Positive and negative
IN ARITHMETIC we cannot subtract a larger number from a smaller.
2 − 3.
But in algebra we can. And to do it, we invent "negative" numbers.
2 − 3 = −1.
Now, to generate the positive numbers, we begin with 0 and successively add 1:
0, +1, +2, +3, +4, +5, and so on.
To generate the negative numbers, we begin with 0 and successively subtract 1:
0, −1, −2, −3, −4, −5, and so on.
We call all those numbers—positive, negative, and 0—the integers. We call those whole numbers integers to distinguish them from fractions and decimals. The positive integers are greater than 0. The negative integers are less. We call them both signed numbers.
1. What are the two parts of a signed number?
Its algebraic sign, + or − , and its absolute value, which is simply the arithmetical value, that is, the number without its sign.
The algebraic sign of +3 ("plus 3" or "positive 3") is + , and its absolute value is 3.
The algebraic sign of −3 ("negative 3" or "minus 3") is − . The absolute value of −3 is also 3.
The minus sign − is not only an algebraic sign. It is also the sign for the operation of subtraction. We will soon see how those two are related.
As for the algebraic sign + , normally we do not write it. The algebraic sign of 2, for example, is understood to be + .
When we place a number within vertical lines, |−3|, that signifies its absolute value.
Problem 1. Evaluate each of the following.
To see the answer, pass your mouse over the colored area.
2. How do we subtract a larger number from a smaller?
5 − 8
1. What will be the sign of the answer?
It would not be wrong to say that we cannot take 8 from 5. We can of course take 5 from 8—and that is what we do—but we report the answer with a minus sign!
5 − 8 = −3.
Even in algebra we can only do ordinary arithmetic. But then we must choose the correct sign.
We may say that this is the first rule of signed numbers:
To subtract a larger number from a smaller,
1 − 5 = −4.
We actually do 5 − 1.
It was in order to subtract a larger number from a smaller that negative numbers were invented.
Problem 2. What is the only difference between 8 − 5 and 5 − 8 ?
The algebraic signs. They have the same absolute value.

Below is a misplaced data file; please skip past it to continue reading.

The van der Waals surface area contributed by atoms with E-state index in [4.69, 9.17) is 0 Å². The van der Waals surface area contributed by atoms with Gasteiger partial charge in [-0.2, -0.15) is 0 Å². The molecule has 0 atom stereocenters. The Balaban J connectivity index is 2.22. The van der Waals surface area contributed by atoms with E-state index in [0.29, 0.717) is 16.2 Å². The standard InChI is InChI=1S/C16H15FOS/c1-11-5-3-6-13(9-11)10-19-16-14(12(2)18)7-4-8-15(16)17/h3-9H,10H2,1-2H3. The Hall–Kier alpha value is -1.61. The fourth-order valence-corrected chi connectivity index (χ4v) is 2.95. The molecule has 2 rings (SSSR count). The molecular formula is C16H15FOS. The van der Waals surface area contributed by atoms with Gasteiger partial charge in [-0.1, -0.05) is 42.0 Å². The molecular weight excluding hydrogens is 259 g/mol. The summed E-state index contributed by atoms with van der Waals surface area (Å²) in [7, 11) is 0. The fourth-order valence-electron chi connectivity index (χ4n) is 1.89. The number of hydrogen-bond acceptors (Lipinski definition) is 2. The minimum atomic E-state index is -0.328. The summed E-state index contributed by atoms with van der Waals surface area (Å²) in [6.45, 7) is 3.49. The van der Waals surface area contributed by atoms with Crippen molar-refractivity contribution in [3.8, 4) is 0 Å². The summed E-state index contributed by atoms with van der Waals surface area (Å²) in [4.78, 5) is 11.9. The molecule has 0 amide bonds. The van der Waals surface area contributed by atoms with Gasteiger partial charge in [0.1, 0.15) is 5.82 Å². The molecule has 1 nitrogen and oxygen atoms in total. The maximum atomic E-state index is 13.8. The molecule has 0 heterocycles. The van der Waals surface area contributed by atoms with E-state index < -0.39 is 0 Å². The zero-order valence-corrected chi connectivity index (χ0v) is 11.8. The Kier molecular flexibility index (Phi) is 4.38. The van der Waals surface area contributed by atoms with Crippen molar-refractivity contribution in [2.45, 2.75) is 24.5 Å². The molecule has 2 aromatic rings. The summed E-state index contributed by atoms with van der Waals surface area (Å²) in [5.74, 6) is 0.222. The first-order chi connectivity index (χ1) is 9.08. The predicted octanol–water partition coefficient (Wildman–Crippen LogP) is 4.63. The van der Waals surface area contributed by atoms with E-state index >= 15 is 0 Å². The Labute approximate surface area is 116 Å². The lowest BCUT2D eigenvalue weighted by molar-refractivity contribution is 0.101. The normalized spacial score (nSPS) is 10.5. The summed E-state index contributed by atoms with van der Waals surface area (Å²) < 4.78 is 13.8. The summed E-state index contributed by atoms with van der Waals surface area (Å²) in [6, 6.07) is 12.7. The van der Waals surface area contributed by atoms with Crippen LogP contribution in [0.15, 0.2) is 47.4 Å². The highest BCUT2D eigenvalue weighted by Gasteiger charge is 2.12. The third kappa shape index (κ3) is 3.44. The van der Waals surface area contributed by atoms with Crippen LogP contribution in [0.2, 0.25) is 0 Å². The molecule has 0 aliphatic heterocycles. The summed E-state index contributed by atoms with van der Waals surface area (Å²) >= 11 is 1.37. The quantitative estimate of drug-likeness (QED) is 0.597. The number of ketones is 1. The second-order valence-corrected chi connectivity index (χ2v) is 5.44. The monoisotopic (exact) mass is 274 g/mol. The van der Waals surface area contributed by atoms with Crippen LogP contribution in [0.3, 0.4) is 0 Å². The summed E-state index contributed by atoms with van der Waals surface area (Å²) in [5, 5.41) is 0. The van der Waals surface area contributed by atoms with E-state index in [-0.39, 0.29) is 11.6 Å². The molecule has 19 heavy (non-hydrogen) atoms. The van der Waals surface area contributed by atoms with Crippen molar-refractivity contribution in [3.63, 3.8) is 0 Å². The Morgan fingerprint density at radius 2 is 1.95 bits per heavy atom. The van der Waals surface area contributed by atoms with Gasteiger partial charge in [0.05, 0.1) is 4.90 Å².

8 − 5 = 3. 5 − 8 = −3.
Problem 3. Subtract.
Problem 4. You have 20 dollars in the bank and you write a check for 25 dollars. Now what is your balance?
20.00 − 25.00 = −5.00
The number line
What you see above is called the number line. We imagine that it extends in both directions for as far as we please. The negative numbers fall to the left of 0. The positive numbers fall to the right.
When we draw the number line, we typically place the integers. However, we imagine every number to be on the number line. And so the fraction ½ will fall between 0 and 1; the fraction −½ is between 0 and −1; and so on.
It is on the number line in fact that we begin to see the practical uses for signed numbers. In general, they show the "direction" of some quantity. That quantity might be temperture: more than or less than a certain temperature designated as 0. Or it might be the position or "address" of some object: left or right of some fixed position chosen as 0. Or it might be the time: before or after a certain moment that again is chosen as 0. Or, as we all know, negative numbers can indicate a balance in a checking account
Problem 5. A rocket is scheduled to launch at precisely 9:16 AM, which is designated t (for time) = 0, and t will be measured in minutes.
a) What time is it at t = −10? 9:06 AM.
b) What time is it at t = −1? 9:15 AM.
c) What time is it at t = +5? 9:21 AM.
d) What is the value of t at 9:00 AM? t = −16.
e) What is the value of t at 9:30 AM? t = 14.
The negative of any number
Every number will have a negative. The negative of 3, for example, will be found at the same distance from 0, but on the other side.
It is −3.
Now, what number is the negative of −3?
The negative of −3 will be the same distance from 0 on the other side. It is 3.
−(−3) = 3.
"The negative of −3 is 3."
This will be true for any number a:
−(−a) = a
"The negative of −a is a."
What is in the box is called a formal rule . This means that whenever we see something that looks like this --
-- something that has that form, then we may rewrite it in this form:
−(−12) = 12.
To learn algebra is to learn its formal rules. For what are calculations but writing things in a different form? In arithmetic, we rewrite 1 + 1 as 2. In algebra, we rewrite −(−a) as a.
See Lesson 5.
Problem 6. Evaluate the following.
a) −(−10) = 10 b) −(2 − 6) = 4
c) −(1 + 4 − 7) = 2 d) −(−x) = x
The algebraic definition of the negative of a number
Finally, the way we define a negative number in algebra is as follows. −5, for example, is that number which when added to 5 itself, results in 0.
5 + (−5) = 0.
That is, to each number a there corresponds one and only one number −a called its negative. And when we add it to a, we get 0.
a + (−a) = −a + a = 0
Problem 7. What number do you have to add to 8 in order to get 0?
Problem 8. What number do you have to add to −6 in order to get 0?
Problem 9. What number is the negative of −q? Why?
The negative of −q is q, because −q + q = 0.
−(−q) = q.
Problem 10. If
s + t = 0,
then what is the relationship between t and s?
t = −s.
Problem 11. If you had to prove that
b − a is the negative of a − b,
how would you do it?
Show that a − b + b − a = 0 .
To prove a property of anything, whether in mathematics, logic or the law, we have simply to show that it satisfies the definition of that property.
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